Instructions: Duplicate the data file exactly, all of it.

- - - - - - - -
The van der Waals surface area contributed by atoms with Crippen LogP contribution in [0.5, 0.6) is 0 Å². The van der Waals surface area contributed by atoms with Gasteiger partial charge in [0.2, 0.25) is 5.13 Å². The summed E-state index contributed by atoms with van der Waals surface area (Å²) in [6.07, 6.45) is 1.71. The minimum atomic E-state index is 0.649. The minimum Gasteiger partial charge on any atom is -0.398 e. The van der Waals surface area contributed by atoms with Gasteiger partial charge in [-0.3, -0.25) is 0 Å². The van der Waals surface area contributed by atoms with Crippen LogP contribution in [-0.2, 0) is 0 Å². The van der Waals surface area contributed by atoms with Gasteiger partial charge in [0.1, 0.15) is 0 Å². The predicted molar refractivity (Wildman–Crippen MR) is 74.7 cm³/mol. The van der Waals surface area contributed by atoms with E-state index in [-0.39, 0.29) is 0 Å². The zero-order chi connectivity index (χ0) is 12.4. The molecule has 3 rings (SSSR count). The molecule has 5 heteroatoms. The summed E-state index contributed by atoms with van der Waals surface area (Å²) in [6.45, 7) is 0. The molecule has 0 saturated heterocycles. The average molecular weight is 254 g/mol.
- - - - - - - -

The van der Waals surface area contributed by atoms with Crippen LogP contribution in [0.5, 0.6) is 0 Å². The van der Waals surface area contributed by atoms with Gasteiger partial charge in [0.2, 0.25) is 5.13 Å². The summed E-state index contributed by atoms with van der Waals surface area (Å²) in [6.07, 6.45) is 1.71. The minimum atomic E-state index is 0.649. The minimum Gasteiger partial charge on any atom is -0.398 e. The van der Waals surface area contributed by atoms with Gasteiger partial charge in [-0.3, -0.25) is 0 Å². The van der Waals surface area contributed by atoms with Crippen LogP contribution in [-0.2, 0) is 0 Å². The van der Waals surface area contributed by atoms with Gasteiger partial charge in [0.1, 0.15) is 0 Å². The predicted molar refractivity (Wildman–Crippen MR) is 74.7 cm³/mol. The van der Waals surface area contributed by atoms with E-state index in [-0.39, 0.29) is 0 Å². The zero-order chi connectivity index (χ0) is 12.4. The molecule has 3 rings (SSSR count). The molecule has 5 heteroatoms. The summed E-state index contributed by atoms with van der Waals surface area (Å²) in [6.45, 7) is 0. The molecule has 0 saturated heterocycles. The average molecular weight is 254 g/mol.